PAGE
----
The Abstract: April 25, 2022

This Week @ Gillings: The Abstract

April 25, 2022

Whether you’re local or global, student or alumni, the Abstract’s weekly news digest will help you stay in the loop with our amazing Gillings School community.

Vizuete named to two councils

Dr. William Vizuete

Dr. William Vizuete

Congratulations to William Vizuete, PhD, professor of environmental sciences and engineering, who has recently been nominated to lend his expertise to two councils.

Governor Roy Cooper has named Vizuete to the North Carolina Oil and Gas Commission for his experience in matters related to public health. He participated in the National Center of Atmospheric Research visiting professor faculty fellowship program in 2016. Additionally, he is a member of the Air and Waste Management Association and the American Geophysical Union.

The Carolina Latinx Center has also named Vizuete to the executive board of its newly formed Carolina Latinx Faculty Council, which strives to meet the following goals:

  • To build fellowship among Latinx faculty from across the university and provide mentorship to foster a sense of community
  • To address issues and concerns that our community faces
  • To strengthen communication and collaboration across the university
  • To collaboratively bring Latinx scholars and researchers to campus to provide information on current Latinx issues in academia from a multitude of disciplines
  • To be a sounding board to the Carolina Latinx Center
  • To recognize Latinx faculty in their achievements and contributions
  • To help recruit and retain new Latinx faculty to campus
  • To provide mentorship on promotion and tenure for Latinx faculty

Learn more about the Latinx Faculty Council.

Stevens named 2022 fellow by American Society of Nutrition

Dr. June Stevens

Dr. June Stevens

Congratulations to June Stevens, PhD, Distinguished Professor of nutrition and epidemiology, who has been named to the 2022 class of fellows by the American Society of Nutrition (ASN). To be inducted as a Fellow of the Society is the highest honor ASN bestows, recognizing individuals for significant discoveries and distinguished careers in the field of nutrition.

“We are honored to announce this year’s extraordinary Class of 2022 Fellows. Each member of this year’s class is a leader in nutrition science whose contributions have had a significant impact on the field and their colleagues,” said ASN President Paul Coates, PhD.

“The ASN Foundation congratulates the ASN Class of 2022 Fellows and is grateful for the indelible mark each has made throughout the years,” stated Catherine E. Woteki, PhD, chair of the ASN Foundation Board of Trustees. “We look forward to honoring their legacies and expressing our thanks for their lasting contributions to ASN and nutrition science.”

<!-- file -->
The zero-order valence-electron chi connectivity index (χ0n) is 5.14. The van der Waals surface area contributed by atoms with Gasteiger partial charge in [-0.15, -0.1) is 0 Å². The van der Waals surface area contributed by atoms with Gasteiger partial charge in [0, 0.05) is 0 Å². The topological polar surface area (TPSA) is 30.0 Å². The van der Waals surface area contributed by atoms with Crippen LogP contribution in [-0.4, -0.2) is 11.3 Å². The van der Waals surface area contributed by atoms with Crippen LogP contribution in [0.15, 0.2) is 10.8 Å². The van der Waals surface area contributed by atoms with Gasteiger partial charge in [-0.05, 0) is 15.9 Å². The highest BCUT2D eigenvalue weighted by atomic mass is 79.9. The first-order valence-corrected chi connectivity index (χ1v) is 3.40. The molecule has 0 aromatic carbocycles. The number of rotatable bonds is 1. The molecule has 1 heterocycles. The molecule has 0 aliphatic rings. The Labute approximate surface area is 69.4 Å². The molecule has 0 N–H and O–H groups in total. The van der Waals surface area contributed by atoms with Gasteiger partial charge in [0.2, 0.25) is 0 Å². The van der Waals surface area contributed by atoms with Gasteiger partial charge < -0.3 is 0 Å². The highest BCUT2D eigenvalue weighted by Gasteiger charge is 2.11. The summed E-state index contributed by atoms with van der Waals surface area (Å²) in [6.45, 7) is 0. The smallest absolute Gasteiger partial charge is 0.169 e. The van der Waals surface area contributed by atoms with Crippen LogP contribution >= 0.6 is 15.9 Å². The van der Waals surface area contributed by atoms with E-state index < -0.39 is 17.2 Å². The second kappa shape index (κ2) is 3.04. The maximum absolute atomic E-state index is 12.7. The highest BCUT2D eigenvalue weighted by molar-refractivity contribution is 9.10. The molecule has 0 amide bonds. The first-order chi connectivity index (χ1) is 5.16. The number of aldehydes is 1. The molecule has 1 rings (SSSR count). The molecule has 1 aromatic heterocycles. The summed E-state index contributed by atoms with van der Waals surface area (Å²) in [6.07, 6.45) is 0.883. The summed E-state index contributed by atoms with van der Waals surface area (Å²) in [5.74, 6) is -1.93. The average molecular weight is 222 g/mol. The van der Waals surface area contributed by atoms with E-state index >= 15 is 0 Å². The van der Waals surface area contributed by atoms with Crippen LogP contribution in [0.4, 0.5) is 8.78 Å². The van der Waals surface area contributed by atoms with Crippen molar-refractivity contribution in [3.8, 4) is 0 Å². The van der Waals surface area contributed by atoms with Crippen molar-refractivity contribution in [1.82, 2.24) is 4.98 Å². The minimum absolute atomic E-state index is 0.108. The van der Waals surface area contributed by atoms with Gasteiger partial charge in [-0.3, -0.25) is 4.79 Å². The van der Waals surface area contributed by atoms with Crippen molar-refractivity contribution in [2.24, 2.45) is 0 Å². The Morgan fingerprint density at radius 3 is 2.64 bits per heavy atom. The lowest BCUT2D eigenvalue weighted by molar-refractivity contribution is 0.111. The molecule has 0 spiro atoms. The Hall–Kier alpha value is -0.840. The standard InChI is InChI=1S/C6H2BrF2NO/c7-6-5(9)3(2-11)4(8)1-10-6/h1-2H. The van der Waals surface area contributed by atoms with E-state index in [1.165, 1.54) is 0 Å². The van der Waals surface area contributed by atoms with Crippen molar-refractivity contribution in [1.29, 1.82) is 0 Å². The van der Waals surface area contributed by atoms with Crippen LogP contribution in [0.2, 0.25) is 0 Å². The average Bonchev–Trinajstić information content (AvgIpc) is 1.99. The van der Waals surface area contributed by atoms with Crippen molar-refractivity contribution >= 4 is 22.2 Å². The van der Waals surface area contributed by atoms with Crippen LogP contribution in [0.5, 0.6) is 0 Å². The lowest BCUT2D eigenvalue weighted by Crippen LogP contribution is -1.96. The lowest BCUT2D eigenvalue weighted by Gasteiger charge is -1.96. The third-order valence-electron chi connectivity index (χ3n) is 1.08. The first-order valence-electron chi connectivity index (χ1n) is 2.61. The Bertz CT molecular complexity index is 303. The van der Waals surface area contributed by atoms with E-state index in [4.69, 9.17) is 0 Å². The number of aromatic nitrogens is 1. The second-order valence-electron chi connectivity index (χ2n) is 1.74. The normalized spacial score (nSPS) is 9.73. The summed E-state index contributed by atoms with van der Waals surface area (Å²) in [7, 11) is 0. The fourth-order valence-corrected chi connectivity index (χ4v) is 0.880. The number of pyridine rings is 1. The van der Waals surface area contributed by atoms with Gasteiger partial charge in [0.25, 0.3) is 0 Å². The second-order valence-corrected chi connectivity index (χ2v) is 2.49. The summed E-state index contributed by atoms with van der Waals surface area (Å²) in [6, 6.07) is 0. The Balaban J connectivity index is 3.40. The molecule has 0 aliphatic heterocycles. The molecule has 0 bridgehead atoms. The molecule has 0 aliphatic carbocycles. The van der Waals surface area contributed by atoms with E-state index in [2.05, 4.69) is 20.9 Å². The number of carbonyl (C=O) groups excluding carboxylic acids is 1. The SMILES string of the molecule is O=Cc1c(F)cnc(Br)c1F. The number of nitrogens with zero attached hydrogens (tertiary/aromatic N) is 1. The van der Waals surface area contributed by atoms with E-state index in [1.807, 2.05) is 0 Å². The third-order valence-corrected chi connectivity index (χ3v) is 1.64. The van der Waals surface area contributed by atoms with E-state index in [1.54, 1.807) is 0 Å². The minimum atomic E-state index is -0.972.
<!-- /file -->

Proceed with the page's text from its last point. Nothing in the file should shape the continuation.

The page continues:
Previous fellows from the Gillings School include Linda Adair, Steve Zeisel, Peggy Bentley and Martin Kohlmeier.

Chamberlin receives trustee prize from St. Mark’s School

Matthew Chamberlin receives a trustee award from St. Mark's School.

Matthew Chamberlin receives the Potter-Miller Trustee Prize from St. Mark’s School.

Matthew Chamberlin, director of communications and marketing, has received the Potter-Miller Trustee Prize from St. Mark’s School in recognition of his outstanding service to the school as a trustee.

This prize is awarded on a periodic basis to trustees whose service to the school is considered by their peers to be truly exceptional. The award recipient designates the income from this endowment to a school priority of his or her choice. This prize is consistent with C. Nicholas Potter’s belief that strong trustee involvement and leadership has a positive effect on St. Mark’s.

Lessler publishes new study in Science Advances

Dr. Justin Lessler

Dr. Justin Lessler

Justin Lessler, PhD, professor of epidemiology, is co-author of a new study published in Science Advances on “In-person schooling and associated COVID-19 risk in the United States over spring semester 2021.”

Because of the importance of schools to childhood development, the relationship between in-person schooling and COVID-19 risk has been one of the most important questions of this pandemic. Previous work in the United States during the winter of 2020–21 showed that in-person schooling carried some risk for household members and that mitigation measures reduced this risk. Schooling and the COVID-19 landscape changed radically over the spring semester 2021.

In this study, the team used data from a massive online survey to characterize changes in in-person schooling behavior and associated risks over that period. They found increases in in-person schooling and reductions in mitigations over time. In-person schooling was associated with increased reporting of COVID-19 outcomes, even among vaccinated individuals (although the absolute risk among the vaccinated was greatly reduced). Vaccinated teachers working outside the home were less likely to report COVID-19–related outcomes than unvaccinated teachers working exclusively from home. Adequate mitigation measures appear to eliminate the excess risk associated with in-person schooling.

Read the full study online.